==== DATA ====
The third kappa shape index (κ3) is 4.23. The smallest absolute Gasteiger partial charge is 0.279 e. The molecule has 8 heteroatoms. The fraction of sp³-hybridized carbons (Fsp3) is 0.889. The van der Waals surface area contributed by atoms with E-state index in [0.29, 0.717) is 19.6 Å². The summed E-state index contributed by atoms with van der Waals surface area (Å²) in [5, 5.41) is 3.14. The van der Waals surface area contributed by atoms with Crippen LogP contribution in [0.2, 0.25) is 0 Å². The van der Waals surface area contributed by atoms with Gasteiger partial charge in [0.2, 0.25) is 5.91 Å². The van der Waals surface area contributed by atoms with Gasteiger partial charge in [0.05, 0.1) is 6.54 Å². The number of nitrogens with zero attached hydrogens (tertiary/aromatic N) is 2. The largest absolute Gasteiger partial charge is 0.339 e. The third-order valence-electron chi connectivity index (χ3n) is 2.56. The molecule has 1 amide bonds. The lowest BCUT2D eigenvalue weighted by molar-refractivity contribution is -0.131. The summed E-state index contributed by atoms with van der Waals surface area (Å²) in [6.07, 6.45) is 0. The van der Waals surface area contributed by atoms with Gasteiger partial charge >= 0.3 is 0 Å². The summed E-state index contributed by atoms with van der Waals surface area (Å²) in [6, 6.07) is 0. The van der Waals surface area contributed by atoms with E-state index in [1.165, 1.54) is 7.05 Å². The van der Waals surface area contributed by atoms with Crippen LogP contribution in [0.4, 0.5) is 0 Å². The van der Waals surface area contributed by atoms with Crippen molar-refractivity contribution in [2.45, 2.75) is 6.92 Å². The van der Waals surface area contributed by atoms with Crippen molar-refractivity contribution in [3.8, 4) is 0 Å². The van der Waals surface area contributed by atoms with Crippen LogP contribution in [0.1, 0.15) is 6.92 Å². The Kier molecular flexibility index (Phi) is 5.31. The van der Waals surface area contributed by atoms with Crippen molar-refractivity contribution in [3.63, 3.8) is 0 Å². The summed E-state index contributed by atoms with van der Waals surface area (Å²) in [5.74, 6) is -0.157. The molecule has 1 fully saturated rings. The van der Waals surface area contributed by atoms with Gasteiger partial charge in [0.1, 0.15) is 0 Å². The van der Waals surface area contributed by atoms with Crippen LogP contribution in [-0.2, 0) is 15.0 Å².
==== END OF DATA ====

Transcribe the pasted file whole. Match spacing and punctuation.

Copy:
The third kappa shape index (κ3) is 4.23. The smallest absolute Gasteiger partial charge is 0.279 e. The molecule has 8 heteroatoms. The fraction of sp³-hybridized carbons (Fsp3) is 0.889. The van der Waals surface area contributed by atoms with E-state index in [0.29, 0.717) is 19.6 Å². The summed E-state index contributed by atoms with van der Waals surface area (Å²) in [5, 5.41) is 3.14. The van der Waals surface area contributed by atoms with Crippen LogP contribution in [0.2, 0.25) is 0 Å². The van der Waals surface area contributed by atoms with Gasteiger partial charge in [0.2, 0.25) is 5.91 Å². The van der Waals surface area contributed by atoms with Gasteiger partial charge in [0.05, 0.1) is 6.54 Å². The number of nitrogens with zero attached hydrogens (tertiary/aromatic N) is 2. The largest absolute Gasteiger partial charge is 0.339 e. The third-order valence-electron chi connectivity index (χ3n) is 2.56. The molecule has 1 amide bonds. The lowest BCUT2D eigenvalue weighted by molar-refractivity contribution is -0.131. The summed E-state index contributed by atoms with van der Waals surface area (Å²) in [6.07, 6.45) is 0. The van der Waals surface area contributed by atoms with Gasteiger partial charge >= 0.3 is 0 Å². The summed E-state index contributed by atoms with van der Waals surface area (Å²) in [6, 6.07) is 0. The van der Waals surface area contributed by atoms with E-state index in [1.165, 1.54) is 7.05 Å². The van der Waals surface area contributed by atoms with Crippen LogP contribution in [0.4, 0.5) is 0 Å². The van der Waals surface area contributed by atoms with Crippen molar-refractivity contribution in [2.45, 2.75) is 6.92 Å². The van der Waals surface area contributed by atoms with Crippen molar-refractivity contribution in [3.8, 4) is 0 Å². The van der Waals surface area contributed by atoms with Crippen LogP contribution in [0.1, 0.15) is 6.92 Å². The Kier molecular flexibility index (Phi) is 5.31. The van der Waals surface area contributed by atoms with Crippen molar-refractivity contribution in [3.63, 3.8) is 0 Å². The summed E-state index contributed by atoms with van der Waals surface area (Å²) in [5.74, 6) is -0.157. The molecule has 1 fully saturated rings. The van der Waals surface area contributed by atoms with Gasteiger partial charge in [0.1, 0.15) is 0 Å². The van der Waals surface area contributed by atoms with Crippen LogP contribution in [-0.2, 0) is 15.0 Å².